Philadelphia welcomes Virgin America and Alaska Airlines; serving 16 European destinations non-stop this summer

Virgin America, represented by Virgin Group founder Sir Richard Branson, was welcomed to Philadelphia by Mayor Michael A Nutter and Congressman Chaka Fattah. Philadelphia-born celebrities, such as actor Seth Green and model Amber Rose, were on board the first flight to celebrate. The airport is, however, still dominated by US Airways, which will connect the airport with as many as 16 European destinations this summer.

Last week, Philadelphia International Airport welcomed its first Virgin America flights (from Los Angeles), making it the first significant new airline to serve the Pennsylvania airport since 2004 when Southwest made the airport a base. In June, Alaska Airlines will also add Philadelphia to its network when it launches flights from Seattle, making this a significant year for the airport that last year handled just under 31 million passengers (for the third year in succession), making it the 18th busiest in the US. Competition is provided to some extent by Baltimore/Washington (to the south-west) and Newark (to the north).

Philadelphia Airport 1997-2011 Annual passengers (millions)

Source: Philadelphia International Airport

Philadelphia’s home carrier is US Airways, which according to OAG data for April accounts for around 73% of scheduled seat capacity, much of which is provided by its partner airlines such as Air Wisconsin, Piedmont and Republic. The airline serves well over 100 destinations non-stop from the airport (including over 30 international destinations in 20 countries). The airline confirmed to anna.aero that around 55% of the airline’s overall traffic is connecting at Philadelphia, with the figure rising to 70% for international services and around 40% for domestic flights.

The significant growth in 2004 and 2005 can be explained by the arrival of Southwest and its rapid network expansion. However, after an initial burst of growth, Southwest has actually cut back its presence at the airport and now accounts for around 8% of seat capacity (almost 10% if you include AirTran’s services to Atlanta and Orlando), serving 13 destinations, with Delta next up with 6% of capacity and nine destinations.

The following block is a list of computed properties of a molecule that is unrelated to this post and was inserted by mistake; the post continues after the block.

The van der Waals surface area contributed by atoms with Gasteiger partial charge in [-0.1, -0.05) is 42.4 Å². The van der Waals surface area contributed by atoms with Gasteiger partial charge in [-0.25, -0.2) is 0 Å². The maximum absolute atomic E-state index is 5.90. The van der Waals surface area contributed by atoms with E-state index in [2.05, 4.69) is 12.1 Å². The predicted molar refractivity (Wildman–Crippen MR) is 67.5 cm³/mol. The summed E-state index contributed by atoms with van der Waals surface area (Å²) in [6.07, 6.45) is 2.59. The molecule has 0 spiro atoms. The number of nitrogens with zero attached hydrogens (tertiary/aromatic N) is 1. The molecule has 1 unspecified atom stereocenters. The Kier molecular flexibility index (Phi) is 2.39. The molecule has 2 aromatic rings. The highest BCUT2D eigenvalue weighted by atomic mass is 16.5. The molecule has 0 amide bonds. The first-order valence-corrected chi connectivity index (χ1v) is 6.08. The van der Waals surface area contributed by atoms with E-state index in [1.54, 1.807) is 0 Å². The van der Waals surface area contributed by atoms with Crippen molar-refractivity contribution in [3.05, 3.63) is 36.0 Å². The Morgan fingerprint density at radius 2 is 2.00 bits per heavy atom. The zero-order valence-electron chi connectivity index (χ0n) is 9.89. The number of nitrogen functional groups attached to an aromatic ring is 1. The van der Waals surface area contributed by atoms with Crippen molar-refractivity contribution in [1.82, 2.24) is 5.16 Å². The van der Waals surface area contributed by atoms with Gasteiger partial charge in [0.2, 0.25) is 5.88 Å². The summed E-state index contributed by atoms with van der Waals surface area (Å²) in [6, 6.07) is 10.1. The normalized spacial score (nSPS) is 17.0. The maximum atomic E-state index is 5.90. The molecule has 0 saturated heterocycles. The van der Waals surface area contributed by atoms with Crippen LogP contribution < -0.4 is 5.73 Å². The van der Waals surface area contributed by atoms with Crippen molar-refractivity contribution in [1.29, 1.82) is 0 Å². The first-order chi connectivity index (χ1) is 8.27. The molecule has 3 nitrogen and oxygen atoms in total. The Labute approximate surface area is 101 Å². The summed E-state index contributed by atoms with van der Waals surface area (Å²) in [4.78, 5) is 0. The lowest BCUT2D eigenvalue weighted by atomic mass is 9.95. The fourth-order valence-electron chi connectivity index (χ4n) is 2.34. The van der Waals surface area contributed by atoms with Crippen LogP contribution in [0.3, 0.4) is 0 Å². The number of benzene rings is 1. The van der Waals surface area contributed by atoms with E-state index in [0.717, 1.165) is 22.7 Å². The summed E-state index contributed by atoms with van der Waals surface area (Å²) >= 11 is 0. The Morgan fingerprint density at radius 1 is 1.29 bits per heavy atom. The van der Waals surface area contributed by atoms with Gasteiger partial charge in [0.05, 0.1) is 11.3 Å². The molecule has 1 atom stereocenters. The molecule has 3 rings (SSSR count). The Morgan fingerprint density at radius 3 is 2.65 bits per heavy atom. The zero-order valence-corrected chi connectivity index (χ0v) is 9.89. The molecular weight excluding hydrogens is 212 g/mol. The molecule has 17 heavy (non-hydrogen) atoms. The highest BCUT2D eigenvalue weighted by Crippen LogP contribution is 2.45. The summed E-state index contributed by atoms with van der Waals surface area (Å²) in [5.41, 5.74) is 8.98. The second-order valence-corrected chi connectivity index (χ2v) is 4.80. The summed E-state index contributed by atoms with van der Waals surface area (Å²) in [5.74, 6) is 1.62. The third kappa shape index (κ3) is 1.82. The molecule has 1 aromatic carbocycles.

Philadelphia's top 12 routes Weekly departing seat capacity by airline

Source: OAG Max Online for w/c 9 April 2012

Despite its overall dominance, US Airways only has a monopoly on two of the airport’s 12 busiest routes, to its hub at Charlotte and to Boston. Denver and now Los Angeles are the most competitive routes. Frontier, Southwest and United all compete with US Airways on the Denver route, while Virgin America joins Delta and United in competing with US Airways on the Los Angeles route.

US Airways serves 16 European cities non-stop this summer

Thanks to US Airways, Philadelphia offers non-stop flights to 16 European destinations this summer, with Air France (SkyTeam), British Airways (oneworld) and Lufthansa (Star Alliance) also offering daily flights to their respective European hubs in Paris, London and Frankfurt.

Leading US airports for European flights Destinations served non-stop in August 2012

Source: OAG Max Online for w/c 6 August 2012

US Airways’ European services to Amsterdam, Athens, Barcelona, Brussels, Dublin, Frankfurt, Glasgow, Lisbon, London Heathrow, Madrid, Manchester, Munich, Paris CDG, Rome Fiumicino, Venice and Zurich are all served daily this summer, with Frankfurt served twice daily. Only four other US airports offer more European destinations with New York JFK and Newark leading the way.

Rumours persist of a possible merger between American Airlines and US Airways, which could have implications for the airport. At present, Philadelphia is US Airways’ biggest long-haul hub on the East coast, but could lose out to American’s JFK hub in the future. Alternatively, both hubs could be successful as has happened in Europe with the Air France / KLM merger that still has two strong, relatively close together hubs in Amsterdam and Paris.


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